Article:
Kids, Alcohol and the Internet: A Dangerous Mix

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teenager underaged drinking alcohol

We all know that kids and alcohol don’t mix, but is the Internet making matters worse? Although trouble-seeking teens have long found ways to sneak past their parents and unlock the proverbial liquor cabinet, so to speak, many parents are expressing concern over the role the World Wide Web might be playing in adolescents’ decisions to imbibe.

Is the Internet Marketing Alcohol to Kids?
In 2003, a survey of parents found that 65% were very troubled that alcohol web sites targeted youth through games and other elements that appeal to the adolescent age group such as cartoons and certain types of music, as cited in the Alcohol Marketing and Youth on the Internet report by The Center on Alcohol Marketing and Youth.The same study showed that 55 alcohol websites tracked during the last half of 2003 received nearly 700,000 visits from underage visitors.

Alcohol Sales Online
You may be thinking that even if your child were influenced enough by these online advertising attempts to want to buy alcohol, he still couldn’t. After all, who’s going to sell alcohol to a kid? Online vendors, that’s who! Apparently, it’s easier than ever for underaged drinkers to catch a buzz, thanks to the thousands of websites that now sell alcohol. According to a recent study conducted at the University of North Carolina at Chapel Hill, attempts by minors to purchase alcohol online were successful nearly half of the time (45 out of 100), making the Internet the best place for teens to play the odds.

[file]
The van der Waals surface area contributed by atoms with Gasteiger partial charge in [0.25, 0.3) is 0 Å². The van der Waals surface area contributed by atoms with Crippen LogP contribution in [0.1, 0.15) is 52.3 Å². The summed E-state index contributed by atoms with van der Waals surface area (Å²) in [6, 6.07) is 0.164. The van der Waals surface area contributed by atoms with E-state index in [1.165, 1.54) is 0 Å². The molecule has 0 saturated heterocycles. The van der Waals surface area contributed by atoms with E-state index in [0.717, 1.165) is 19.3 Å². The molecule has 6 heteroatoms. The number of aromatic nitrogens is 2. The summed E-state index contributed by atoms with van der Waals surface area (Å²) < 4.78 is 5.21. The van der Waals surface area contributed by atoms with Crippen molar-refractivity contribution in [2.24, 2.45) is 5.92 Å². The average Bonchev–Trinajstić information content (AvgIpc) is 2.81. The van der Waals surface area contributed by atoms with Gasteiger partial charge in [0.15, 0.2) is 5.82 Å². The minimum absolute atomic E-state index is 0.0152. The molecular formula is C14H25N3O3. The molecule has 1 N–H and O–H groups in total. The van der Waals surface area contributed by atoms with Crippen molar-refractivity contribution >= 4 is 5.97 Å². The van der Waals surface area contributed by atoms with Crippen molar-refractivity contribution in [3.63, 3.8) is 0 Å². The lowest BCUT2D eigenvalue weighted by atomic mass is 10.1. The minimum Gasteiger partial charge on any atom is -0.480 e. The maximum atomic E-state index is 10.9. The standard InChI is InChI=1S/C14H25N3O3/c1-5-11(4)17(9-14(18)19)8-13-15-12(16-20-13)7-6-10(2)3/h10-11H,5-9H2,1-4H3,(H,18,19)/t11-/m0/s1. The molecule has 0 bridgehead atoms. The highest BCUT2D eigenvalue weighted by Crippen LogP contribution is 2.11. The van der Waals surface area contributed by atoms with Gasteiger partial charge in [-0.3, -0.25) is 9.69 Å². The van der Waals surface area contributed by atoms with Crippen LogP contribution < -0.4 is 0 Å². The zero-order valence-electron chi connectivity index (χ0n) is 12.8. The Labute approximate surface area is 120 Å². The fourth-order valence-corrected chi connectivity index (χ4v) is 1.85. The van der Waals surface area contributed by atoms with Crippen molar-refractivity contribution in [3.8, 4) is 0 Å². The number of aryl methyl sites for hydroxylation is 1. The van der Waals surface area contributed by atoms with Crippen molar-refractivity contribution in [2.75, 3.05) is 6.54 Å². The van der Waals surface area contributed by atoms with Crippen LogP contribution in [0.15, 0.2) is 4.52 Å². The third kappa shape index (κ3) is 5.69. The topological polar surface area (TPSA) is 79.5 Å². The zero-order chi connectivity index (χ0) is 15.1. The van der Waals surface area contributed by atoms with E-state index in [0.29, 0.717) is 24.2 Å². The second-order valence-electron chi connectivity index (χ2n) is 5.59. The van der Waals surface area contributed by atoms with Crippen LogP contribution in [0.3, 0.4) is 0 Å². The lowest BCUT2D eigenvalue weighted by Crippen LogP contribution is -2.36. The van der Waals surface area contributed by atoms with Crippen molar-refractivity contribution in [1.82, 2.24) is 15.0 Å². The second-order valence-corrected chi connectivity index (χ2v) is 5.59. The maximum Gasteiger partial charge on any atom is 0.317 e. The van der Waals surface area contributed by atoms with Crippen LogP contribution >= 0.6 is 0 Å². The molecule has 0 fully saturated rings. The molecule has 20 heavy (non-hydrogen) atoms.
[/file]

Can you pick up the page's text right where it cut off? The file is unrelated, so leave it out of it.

What Can Parents Do?
Although there’s no doubting that alcohol marketers and vendors need to be more responsible and take measures to prevent underage drinking, in the meantime, there are some things that you can do now to protect your child from these unethical practices. In addition to talking to your child about the dangers of underage drinking, you should also take steps to ensure that he or she doesn’t have access to websites that advertise and/or sell alcoholic beverages.

Qustodio’s parental control software allows you to block certain categories of websites, including alcohol-related sites. Once you download the app, you can restrict all sites advertising or selling alcohol with just the click of the mouse. That way, your child can continue to enjoy the many age-appropriate educational and entertaining sites on the Web without becoming the target of an alcohol marketing campaign.

If you don’t want your child to be negatively influenced by alcohol-related ads, or worse, have the option of purchasing alcohol online, protect him or her today with Qustodio.

One thought on “Kids, Alcohol and the Internet: A Dangerous Mix”

  1. Online gaming industry is indeed growing fast. I think one factor why it is booming is because of the fact that the population of the world also consist of more teenagers that can easily hooked up on online games

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